Madison Roberts, a reporter for the University of Alabama’s student newspaper The Crimson White, was fired for making up “nearly 30” sources in the past two and a half months, according to its own report on her extensive fabrication. The newspaper has since unpublished all of her work.
And because of this fabrication, The Crimson White told iMediaEthics it plans to make “more frequent spot-checks” of sources in stories. The paper announced Roberts’ fabrication in a news story picked up by Poynter yesterday. Editor-in-Chief Will Tucker offered iMediaEthics more details about the incident:
“We feel as though Madison’s fabrications did not impugn other reporters’ work, so no sweeping new policies will be put in place besides more frequent spot-checks of student names by our copy editors. We will, however, vet our reporters more thoroughly before hiring them and giving them tough assignments like those for which we felt Madison was ready. She obviously wasn’t.”
Roberts fessed up to fabricating last week after the newspaper discovered her ethical lapse during basic fact checking. Roberts called the fabrication a “mistake” and apologized, but said she “did it because The Crimson White had become so important to me that I didn’t want to lose it” according to The Crimson White’s story on her firing. According to The Crimson White’s report:
“Roberts created names, years and majors for the sources. The fabrications were discovered when, on March 13, Roberts turned in two stories to editors for which she had fabricated every source, including a professor. The paper’s copy editors, while fact-checking the correct spelling of one of the fabricated students’ names, discovered that no such student existed. The news editors then checked UA directories for all of the sources in the stories.”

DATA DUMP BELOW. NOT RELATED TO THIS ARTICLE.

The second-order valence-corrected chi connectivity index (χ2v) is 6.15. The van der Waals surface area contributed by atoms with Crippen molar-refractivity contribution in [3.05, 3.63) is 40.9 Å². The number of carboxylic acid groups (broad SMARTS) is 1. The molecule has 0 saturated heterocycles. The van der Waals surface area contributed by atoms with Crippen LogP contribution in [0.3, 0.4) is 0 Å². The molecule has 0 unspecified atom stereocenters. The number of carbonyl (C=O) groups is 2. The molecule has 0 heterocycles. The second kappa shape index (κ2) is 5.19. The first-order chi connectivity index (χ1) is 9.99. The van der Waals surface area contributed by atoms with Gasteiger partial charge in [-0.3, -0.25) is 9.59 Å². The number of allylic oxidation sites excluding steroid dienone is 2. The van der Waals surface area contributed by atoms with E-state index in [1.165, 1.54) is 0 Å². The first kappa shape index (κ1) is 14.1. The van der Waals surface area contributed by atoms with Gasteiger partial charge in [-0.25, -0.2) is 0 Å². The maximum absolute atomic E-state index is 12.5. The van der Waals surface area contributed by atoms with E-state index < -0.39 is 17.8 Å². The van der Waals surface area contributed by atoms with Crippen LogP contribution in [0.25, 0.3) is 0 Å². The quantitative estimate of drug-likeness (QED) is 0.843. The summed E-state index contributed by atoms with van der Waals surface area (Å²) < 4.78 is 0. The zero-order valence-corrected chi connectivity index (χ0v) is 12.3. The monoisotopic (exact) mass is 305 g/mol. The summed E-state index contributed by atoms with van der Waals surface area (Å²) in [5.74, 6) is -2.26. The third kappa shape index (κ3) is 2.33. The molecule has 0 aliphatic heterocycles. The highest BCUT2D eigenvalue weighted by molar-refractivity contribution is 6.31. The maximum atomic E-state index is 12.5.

iMediaEthics asked The Crimson White’s Tucker what its review of Roberts’ work included. Tucker said it checked her sources against the school’s student directory and Facebook. “Our research corroborated what she told us–that she started fabricating sources on Jan. 10,” Tucker explained. The Crimson White also created a list of Roberts’ dozen stories that included phony sources and provided that for readers on its website.
Those stories have since been unpublished, but there’s no explanation on the individual story page of Roberts’ fabrication. The Crimson White’s Tucker told iMediaEthics that the paper doesn’t have any “plans to add notes on the pages” where it deleted Roberts’ work. “If we do add notes there or anywhere else in the future, I will place links to both our story and my column about the issue in that space,” he wrote by email.
In December, Massachusetts newspaper the Cape Cod Times said its longtime reporter Karen Jeffrey faked sources in more than 30 stories.